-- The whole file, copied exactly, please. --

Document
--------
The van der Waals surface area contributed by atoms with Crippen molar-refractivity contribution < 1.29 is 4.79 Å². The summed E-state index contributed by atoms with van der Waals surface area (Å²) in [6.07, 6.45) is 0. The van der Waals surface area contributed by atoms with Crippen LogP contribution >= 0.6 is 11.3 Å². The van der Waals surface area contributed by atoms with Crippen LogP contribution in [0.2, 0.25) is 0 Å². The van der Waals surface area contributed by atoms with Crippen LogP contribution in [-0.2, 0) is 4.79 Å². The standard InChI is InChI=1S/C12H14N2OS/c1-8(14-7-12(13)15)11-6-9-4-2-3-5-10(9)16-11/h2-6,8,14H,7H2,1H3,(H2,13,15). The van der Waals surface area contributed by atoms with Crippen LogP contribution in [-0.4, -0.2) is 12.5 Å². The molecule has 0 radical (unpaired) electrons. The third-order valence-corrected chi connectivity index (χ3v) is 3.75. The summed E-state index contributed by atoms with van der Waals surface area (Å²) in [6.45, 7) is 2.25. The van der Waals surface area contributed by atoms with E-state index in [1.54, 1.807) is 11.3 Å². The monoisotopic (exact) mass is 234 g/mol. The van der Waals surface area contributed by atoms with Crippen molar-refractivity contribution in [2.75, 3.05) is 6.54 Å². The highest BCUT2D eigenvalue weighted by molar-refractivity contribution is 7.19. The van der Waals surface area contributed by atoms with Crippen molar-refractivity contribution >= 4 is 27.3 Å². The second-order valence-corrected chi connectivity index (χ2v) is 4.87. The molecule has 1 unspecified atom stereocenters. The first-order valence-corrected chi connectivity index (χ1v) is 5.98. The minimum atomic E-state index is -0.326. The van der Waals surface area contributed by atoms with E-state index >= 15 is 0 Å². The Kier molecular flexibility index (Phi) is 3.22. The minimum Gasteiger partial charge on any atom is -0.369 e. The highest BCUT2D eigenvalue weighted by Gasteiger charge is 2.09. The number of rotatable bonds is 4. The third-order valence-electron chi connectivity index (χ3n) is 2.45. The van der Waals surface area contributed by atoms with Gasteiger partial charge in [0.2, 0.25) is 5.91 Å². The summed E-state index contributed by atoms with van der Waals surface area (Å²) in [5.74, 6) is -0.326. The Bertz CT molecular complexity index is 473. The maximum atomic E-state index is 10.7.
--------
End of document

The van der Waals surface area contributed by atoms with Crippen molar-refractivity contribution < 1.29 is 4.79 Å². The summed E-state index contributed by atoms with van der Waals surface area (Å²) in [6.07, 6.45) is 0. The van der Waals surface area contributed by atoms with Crippen LogP contribution >= 0.6 is 11.3 Å². The van der Waals surface area contributed by atoms with Crippen LogP contribution in [0.2, 0.25) is 0 Å². The van der Waals surface area contributed by atoms with Crippen LogP contribution in [-0.2, 0) is 4.79 Å². The standard InChI is InChI=1S/C12H14N2OS/c1-8(14-7-12(13)15)11-6-9-4-2-3-5-10(9)16-11/h2-6,8,14H,7H2,1H3,(H2,13,15). The van der Waals surface area contributed by atoms with Crippen LogP contribution in [-0.4, -0.2) is 12.5 Å². The molecule has 0 radical (unpaired) electrons. The third-order valence-corrected chi connectivity index (χ3v) is 3.75. The summed E-state index contributed by atoms with van der Waals surface area (Å²) in [6.45, 7) is 2.25. The van der Waals surface area contributed by atoms with E-state index in [1.54, 1.807) is 11.3 Å². The monoisotopic (exact) mass is 234 g/mol. The van der Waals surface area contributed by atoms with Crippen molar-refractivity contribution in [2.75, 3.05) is 6.54 Å². The highest BCUT2D eigenvalue weighted by molar-refractivity contribution is 7.19. The van der Waals surface area contributed by atoms with Crippen molar-refractivity contribution >= 4 is 27.3 Å². The second-order valence-corrected chi connectivity index (χ2v) is 4.87. The molecule has 1 unspecified atom stereocenters. The first-order valence-corrected chi connectivity index (χ1v) is 5.98. The minimum atomic E-state index is -0.326. The van der Waals surface area contributed by atoms with E-state index >= 15 is 0 Å². The Kier molecular flexibility index (Phi) is 3.22. The minimum Gasteiger partial charge on any atom is -0.369 e. The highest BCUT2D eigenvalue weighted by Gasteiger charge is 2.09. The number of rotatable bonds is 4. The third-order valence-electron chi connectivity index (χ3n) is 2.45. The van der Waals surface area contributed by atoms with Gasteiger partial charge in [0.2, 0.25) is 5.91 Å². The summed E-state index contributed by atoms with van der Waals surface area (Å²) in [5.74, 6) is -0.326. The Bertz CT molecular complexity index is 473. The maximum atomic E-state index is 10.7.